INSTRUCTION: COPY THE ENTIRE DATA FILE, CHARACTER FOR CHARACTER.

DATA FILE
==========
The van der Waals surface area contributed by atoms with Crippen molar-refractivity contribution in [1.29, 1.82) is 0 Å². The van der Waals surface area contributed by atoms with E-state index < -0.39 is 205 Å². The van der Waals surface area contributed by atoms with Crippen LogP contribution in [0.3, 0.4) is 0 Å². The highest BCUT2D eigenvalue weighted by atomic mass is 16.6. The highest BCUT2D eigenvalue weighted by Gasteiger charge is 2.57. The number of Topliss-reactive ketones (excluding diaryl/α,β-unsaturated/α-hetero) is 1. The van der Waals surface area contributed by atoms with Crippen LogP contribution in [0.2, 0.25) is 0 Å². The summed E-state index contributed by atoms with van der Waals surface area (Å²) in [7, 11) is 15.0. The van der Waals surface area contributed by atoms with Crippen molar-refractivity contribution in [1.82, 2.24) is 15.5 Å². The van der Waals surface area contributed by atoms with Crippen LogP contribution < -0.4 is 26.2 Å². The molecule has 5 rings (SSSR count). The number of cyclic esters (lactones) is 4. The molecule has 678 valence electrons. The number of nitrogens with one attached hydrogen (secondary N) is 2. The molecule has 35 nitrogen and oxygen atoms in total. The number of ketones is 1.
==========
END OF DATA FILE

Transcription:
The van der Waals surface area contributed by atoms with Crippen molar-refractivity contribution in [1.29, 1.82) is 0 Å². The van der Waals surface area contributed by atoms with E-state index < -0.39 is 205 Å². The van der Waals surface area contributed by atoms with Crippen LogP contribution in [0.3, 0.4) is 0 Å². The highest BCUT2D eigenvalue weighted by atomic mass is 16.6. The highest BCUT2D eigenvalue weighted by Gasteiger charge is 2.57. The number of Topliss-reactive ketones (excluding diaryl/α,β-unsaturated/α-hetero) is 1. The van der Waals surface area contributed by atoms with Crippen LogP contribution in [0.2, 0.25) is 0 Å². The summed E-state index contributed by atoms with van der Waals surface area (Å²) in [7, 11) is 15.0. The van der Waals surface area contributed by atoms with Crippen molar-refractivity contribution in [1.82, 2.24) is 15.5 Å². The van der Waals surface area contributed by atoms with Crippen LogP contribution < -0.4 is 26.2 Å². The molecule has 5 rings (SSSR count). The number of cyclic esters (lactones) is 4. The molecule has 678 valence electrons. The number of nitrogens with one attached hydrogen (secondary N) is 2. The molecule has 35 nitrogen and oxygen atoms in total. The number of ketones is 1.